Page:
BOLLAND, John (?1742-1829), of Clapham, Surr.
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Family and Education
b. ?1742, ?s. of James Bolland, linen draper, of Cheapside, London. m. lic. 31 Dec. 1778, Elizabeth, da. of Henry Gipps of Canterbury, Kent, 1s. 6da.
Bolland, described as being of St. Lawrence Poultney, London at his marriage, was a hop merchant, listed at 106 Upper Thames Street in 1791 and later at Mark Lane. In 1796 he acted as London agent for his wife’s uncle George Gipps* in the Canterbury election.1 He was a subscriber to the loyalty loan for 1797. He himself did not come into Parliament until he was 72. He was a paying guest of William Kenrick*, who had offered the vacancy to the prime minister; but Bolland was not Lord Liverpool’s choice and his conduct suggests that he made his own bargain, unless it was influenced by his patron’s sale of the borough or by the post-war crisis.2
Though a silent Member, he opposed agricultural protection, 27 Feb., 1 and 3 Mar., and the East India Company pension to Lord Melville, 24 May 1815. He voted for retrenchment, 11 and 18 Mar., and after pairing for it on 20 Mar., again on 3 and 25 Apr. 1816. He was in the civil list minorities, 6 and 24 May. Though absent on 12 June, he authorized The Times to state that he would have voted with the opposition majority on the Rochester writ,3 and he was in the minorities of 14 and 20 June on public revenue questions. He was in the minorities on the composition of the finance committee, 7 Feb. and Admiralty retrenchment, 17 and 25 Feb., and against the salt duties, 25 Apr. 1817. He voted against Catholic relief, 9 May. He paired with ministers for the suspension of habeas corpus, 23 June 1817, and voted against censure of their use of informers against sedition, 5 Mar. 1818; but on 15 Apr. he was in the opposition majority on the ducal marriage grant and he opposed the continued restriction of cash payments by the Bank, 18 May. He voted for inquiry into popular education on Brougham’s motion, 3 June.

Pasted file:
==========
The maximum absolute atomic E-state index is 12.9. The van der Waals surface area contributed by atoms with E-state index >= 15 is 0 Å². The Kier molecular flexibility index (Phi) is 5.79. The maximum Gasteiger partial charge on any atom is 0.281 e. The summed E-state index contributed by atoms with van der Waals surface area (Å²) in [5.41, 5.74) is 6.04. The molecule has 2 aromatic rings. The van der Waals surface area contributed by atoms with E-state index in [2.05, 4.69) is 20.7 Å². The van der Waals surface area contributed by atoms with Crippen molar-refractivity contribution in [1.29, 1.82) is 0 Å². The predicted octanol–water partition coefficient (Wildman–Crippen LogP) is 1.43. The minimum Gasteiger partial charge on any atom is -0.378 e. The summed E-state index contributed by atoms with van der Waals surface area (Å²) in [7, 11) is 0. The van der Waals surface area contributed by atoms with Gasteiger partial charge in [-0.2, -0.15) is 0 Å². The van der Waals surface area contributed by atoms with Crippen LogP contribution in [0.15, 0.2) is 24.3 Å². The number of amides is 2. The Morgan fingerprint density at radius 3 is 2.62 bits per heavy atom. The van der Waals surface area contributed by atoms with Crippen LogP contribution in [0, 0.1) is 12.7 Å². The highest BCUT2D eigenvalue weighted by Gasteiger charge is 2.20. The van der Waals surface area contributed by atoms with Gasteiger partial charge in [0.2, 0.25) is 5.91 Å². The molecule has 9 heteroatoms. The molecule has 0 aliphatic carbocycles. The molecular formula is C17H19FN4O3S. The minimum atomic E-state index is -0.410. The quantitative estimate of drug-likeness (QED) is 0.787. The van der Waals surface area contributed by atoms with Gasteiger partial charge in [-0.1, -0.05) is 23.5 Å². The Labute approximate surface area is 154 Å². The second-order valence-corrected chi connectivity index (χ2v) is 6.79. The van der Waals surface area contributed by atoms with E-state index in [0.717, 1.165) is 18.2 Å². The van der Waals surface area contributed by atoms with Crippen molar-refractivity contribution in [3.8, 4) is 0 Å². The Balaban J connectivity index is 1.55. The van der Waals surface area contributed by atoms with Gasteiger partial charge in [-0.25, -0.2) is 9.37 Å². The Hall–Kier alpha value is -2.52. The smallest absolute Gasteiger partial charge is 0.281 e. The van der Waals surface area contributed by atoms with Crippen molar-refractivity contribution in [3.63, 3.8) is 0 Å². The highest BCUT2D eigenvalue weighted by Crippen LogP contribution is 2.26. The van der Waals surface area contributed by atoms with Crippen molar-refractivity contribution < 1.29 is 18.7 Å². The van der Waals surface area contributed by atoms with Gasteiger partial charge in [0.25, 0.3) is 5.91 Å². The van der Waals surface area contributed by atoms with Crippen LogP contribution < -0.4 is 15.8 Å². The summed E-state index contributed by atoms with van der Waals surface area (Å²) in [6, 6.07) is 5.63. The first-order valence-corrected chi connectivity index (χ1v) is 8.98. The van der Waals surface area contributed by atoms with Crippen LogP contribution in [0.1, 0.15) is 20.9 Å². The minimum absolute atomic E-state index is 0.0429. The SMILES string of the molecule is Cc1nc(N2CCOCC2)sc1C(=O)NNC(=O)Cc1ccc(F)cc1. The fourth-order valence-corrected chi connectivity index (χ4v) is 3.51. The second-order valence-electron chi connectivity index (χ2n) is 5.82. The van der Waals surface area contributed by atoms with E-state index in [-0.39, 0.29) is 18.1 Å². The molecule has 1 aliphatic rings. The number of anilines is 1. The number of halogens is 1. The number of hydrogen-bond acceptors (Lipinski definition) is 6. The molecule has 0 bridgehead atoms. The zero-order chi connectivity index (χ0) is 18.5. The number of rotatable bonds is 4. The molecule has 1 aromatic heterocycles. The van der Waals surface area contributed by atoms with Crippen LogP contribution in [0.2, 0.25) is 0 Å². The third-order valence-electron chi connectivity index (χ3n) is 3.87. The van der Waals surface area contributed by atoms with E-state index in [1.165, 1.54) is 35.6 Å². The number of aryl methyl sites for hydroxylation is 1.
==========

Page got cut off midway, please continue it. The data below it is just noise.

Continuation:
Bolland did not seek re-election in 1818. That year he presented his son to the living of Fetcham, Surrey, the advowson of which he had purchased. He retired from business about 1825 and died at Clapham 7 June 1829, aged 87.4